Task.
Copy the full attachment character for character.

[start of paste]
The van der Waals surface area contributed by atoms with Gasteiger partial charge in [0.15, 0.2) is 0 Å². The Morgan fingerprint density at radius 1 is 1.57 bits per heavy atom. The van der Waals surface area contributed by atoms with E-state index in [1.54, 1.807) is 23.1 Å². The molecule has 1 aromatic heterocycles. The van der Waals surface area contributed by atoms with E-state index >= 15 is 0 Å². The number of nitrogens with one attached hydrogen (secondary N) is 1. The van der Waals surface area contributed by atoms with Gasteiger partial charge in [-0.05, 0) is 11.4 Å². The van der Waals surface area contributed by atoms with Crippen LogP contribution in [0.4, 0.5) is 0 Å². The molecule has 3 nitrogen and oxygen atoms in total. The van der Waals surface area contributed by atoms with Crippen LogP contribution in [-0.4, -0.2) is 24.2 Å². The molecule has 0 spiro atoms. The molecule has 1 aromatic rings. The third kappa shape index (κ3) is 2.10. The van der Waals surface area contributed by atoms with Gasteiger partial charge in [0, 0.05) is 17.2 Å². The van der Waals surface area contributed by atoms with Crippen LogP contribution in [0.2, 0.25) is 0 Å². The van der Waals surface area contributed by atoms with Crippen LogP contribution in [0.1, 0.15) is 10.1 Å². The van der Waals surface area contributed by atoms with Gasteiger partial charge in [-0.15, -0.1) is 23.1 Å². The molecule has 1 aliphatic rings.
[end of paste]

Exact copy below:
The van der Waals surface area contributed by atoms with Gasteiger partial charge in [0.15, 0.2) is 0 Å². The Morgan fingerprint density at radius 1 is 1.57 bits per heavy atom. The van der Waals surface area contributed by atoms with E-state index in [1.54, 1.807) is 23.1 Å². The molecule has 1 aromatic heterocycles. The van der Waals surface area contributed by atoms with E-state index >= 15 is 0 Å². The number of nitrogens with one attached hydrogen (secondary N) is 1. The van der Waals surface area contributed by atoms with Gasteiger partial charge in [-0.05, 0) is 11.4 Å². The van der Waals surface area contributed by atoms with Crippen LogP contribution in [0.4, 0.5) is 0 Å². The molecule has 3 nitrogen and oxygen atoms in total. The van der Waals surface area contributed by atoms with Crippen LogP contribution in [-0.4, -0.2) is 24.2 Å². The molecule has 0 spiro atoms. The molecule has 1 aromatic rings. The third kappa shape index (κ3) is 2.10. The van der Waals surface area contributed by atoms with Gasteiger partial charge in [0, 0.05) is 17.2 Å². The van der Waals surface area contributed by atoms with Crippen LogP contribution in [0.2, 0.25) is 0 Å². The van der Waals surface area contributed by atoms with Crippen LogP contribution in [0.1, 0.15) is 10.1 Å². The van der Waals surface area contributed by atoms with Gasteiger partial charge in [-0.15, -0.1) is 23.1 Å². The molecule has 1 aliphatic rings.